Image © DC Entertainment. Written by Tom King, art and coloring by Mitch Gerads, lettering by Clayton Cowles.
Unlike the last few issues, this one takes place mainly on Earth, in the continuity where Scott Free, Barda and their infant son Jacob are living a mundane existence in a nondescript apartment in an anywhere, USA neighborhood. Scott continues to be torn apart by the decision he’s been asked to make: he can halt the current war between Apokolips and New Genesis, thereby saving millions of lives, if he is willing to give his son Jack to Darkseid. Scott and Barda grew up on Apokolips, so they know full well what that would mean for Jack. Barda is understandably against it, but Scott is wavering, haunted by the choice. Not much happens physically this issue, but a great deal happens emotionally and between the characters. It’s an issue that shows how powerful good comics writing can be. Oh, and how did I not notice before that the baby has the same first name as his parents’ creator?
Image © DC Entertainment. Written by Aaron Gillespie, art by Roge Antonio, colors by Hi-Fi, letters by Dave Sharpe.
In the second part of “Rebel Run,” Jessica’s GL partner Simon catches up with her and throws his support behind her. Though he’s supposed to be retrieving Jessica for Hal Jordan, instead the two of them investigate the strange fit of rage that overtook her, causing injuries to many, that Jessica has no memory of. The answers lie with Accampo, a criminal that Jessica was supposed to be making a deal with to secure incriminating evidence on an important trader, Obazaya V’Sheer. She has no memory of that either, but when they catch up with Accampo, they’re soon headed for V’Sheer’s private pleasure planet.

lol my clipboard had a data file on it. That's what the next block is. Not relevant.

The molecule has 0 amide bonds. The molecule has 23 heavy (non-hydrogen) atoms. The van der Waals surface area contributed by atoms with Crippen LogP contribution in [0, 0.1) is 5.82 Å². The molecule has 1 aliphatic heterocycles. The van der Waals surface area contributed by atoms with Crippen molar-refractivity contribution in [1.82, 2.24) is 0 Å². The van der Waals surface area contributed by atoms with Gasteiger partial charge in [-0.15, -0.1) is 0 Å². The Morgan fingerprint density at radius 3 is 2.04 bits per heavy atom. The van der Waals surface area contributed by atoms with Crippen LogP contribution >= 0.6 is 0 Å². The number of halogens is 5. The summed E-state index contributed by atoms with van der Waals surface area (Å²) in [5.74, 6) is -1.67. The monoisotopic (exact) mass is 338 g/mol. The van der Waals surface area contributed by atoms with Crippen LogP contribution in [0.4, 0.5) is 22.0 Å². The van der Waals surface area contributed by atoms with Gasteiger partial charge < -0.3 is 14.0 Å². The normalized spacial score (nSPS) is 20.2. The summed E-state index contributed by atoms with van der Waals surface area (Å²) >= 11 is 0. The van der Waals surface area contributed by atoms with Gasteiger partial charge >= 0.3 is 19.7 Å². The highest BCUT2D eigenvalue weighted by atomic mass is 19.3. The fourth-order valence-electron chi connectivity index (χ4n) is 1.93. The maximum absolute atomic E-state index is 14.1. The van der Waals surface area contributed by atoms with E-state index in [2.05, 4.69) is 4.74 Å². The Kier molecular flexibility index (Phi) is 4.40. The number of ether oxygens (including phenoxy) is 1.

On the one hand, this story feels like a fill-in between epics. On the other hand, I like the smaller mystery and crime-solving feel. And when Hal Jordan shows up on the wrong side for our heroes, I was actually a bit outraged, so I fell for it all completely. Well done.